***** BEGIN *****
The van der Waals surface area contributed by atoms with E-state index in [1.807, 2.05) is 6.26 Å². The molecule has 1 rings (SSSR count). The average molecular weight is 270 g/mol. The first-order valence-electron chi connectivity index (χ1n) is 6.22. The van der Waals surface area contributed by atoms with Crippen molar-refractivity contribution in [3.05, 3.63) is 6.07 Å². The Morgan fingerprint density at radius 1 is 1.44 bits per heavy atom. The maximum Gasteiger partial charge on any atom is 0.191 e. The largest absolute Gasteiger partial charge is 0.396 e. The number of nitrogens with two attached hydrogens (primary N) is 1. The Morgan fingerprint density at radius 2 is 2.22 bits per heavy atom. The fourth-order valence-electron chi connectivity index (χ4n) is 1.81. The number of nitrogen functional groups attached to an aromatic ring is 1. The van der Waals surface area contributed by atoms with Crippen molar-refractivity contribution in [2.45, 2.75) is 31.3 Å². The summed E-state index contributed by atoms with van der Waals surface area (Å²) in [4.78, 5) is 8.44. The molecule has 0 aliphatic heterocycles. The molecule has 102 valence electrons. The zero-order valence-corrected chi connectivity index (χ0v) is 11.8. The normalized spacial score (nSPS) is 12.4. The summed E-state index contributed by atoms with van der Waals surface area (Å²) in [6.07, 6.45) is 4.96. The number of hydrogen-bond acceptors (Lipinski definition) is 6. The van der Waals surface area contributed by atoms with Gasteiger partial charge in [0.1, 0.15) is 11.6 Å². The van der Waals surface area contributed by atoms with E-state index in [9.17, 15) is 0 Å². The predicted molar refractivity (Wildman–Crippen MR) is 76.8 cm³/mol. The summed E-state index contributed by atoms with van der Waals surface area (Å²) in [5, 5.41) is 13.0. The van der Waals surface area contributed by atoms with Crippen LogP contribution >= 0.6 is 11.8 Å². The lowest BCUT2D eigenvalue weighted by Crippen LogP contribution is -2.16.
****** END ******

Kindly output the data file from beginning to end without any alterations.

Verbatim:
The van der Waals surface area contributed by atoms with E-state index in [1.807, 2.05) is 6.26 Å². The molecule has 1 rings (SSSR count). The average molecular weight is 270 g/mol. The first-order valence-electron chi connectivity index (χ1n) is 6.22. The van der Waals surface area contributed by atoms with Crippen molar-refractivity contribution in [3.05, 3.63) is 6.07 Å². The Morgan fingerprint density at radius 1 is 1.44 bits per heavy atom. The maximum Gasteiger partial charge on any atom is 0.191 e. The largest absolute Gasteiger partial charge is 0.396 e. The number of nitrogens with two attached hydrogens (primary N) is 1. The Morgan fingerprint density at radius 2 is 2.22 bits per heavy atom. The fourth-order valence-electron chi connectivity index (χ4n) is 1.81. The number of nitrogen functional groups attached to an aromatic ring is 1. The van der Waals surface area contributed by atoms with Crippen molar-refractivity contribution in [2.45, 2.75) is 31.3 Å². The summed E-state index contributed by atoms with van der Waals surface area (Å²) in [4.78, 5) is 8.44. The molecule has 0 aliphatic heterocycles. The molecule has 102 valence electrons. The zero-order valence-corrected chi connectivity index (χ0v) is 11.8. The normalized spacial score (nSPS) is 12.4. The summed E-state index contributed by atoms with van der Waals surface area (Å²) in [6.07, 6.45) is 4.96. The number of hydrogen-bond acceptors (Lipinski definition) is 6. The van der Waals surface area contributed by atoms with Gasteiger partial charge in [0.1, 0.15) is 11.6 Å². The van der Waals surface area contributed by atoms with E-state index in [9.17, 15) is 0 Å². The predicted molar refractivity (Wildman–Crippen MR) is 76.8 cm³/mol. The summed E-state index contributed by atoms with van der Waals surface area (Å²) in [5, 5.41) is 13.0. The van der Waals surface area contributed by atoms with Crippen LogP contribution >= 0.6 is 11.8 Å². The lowest BCUT2D eigenvalue weighted by Crippen LogP contribution is -2.16.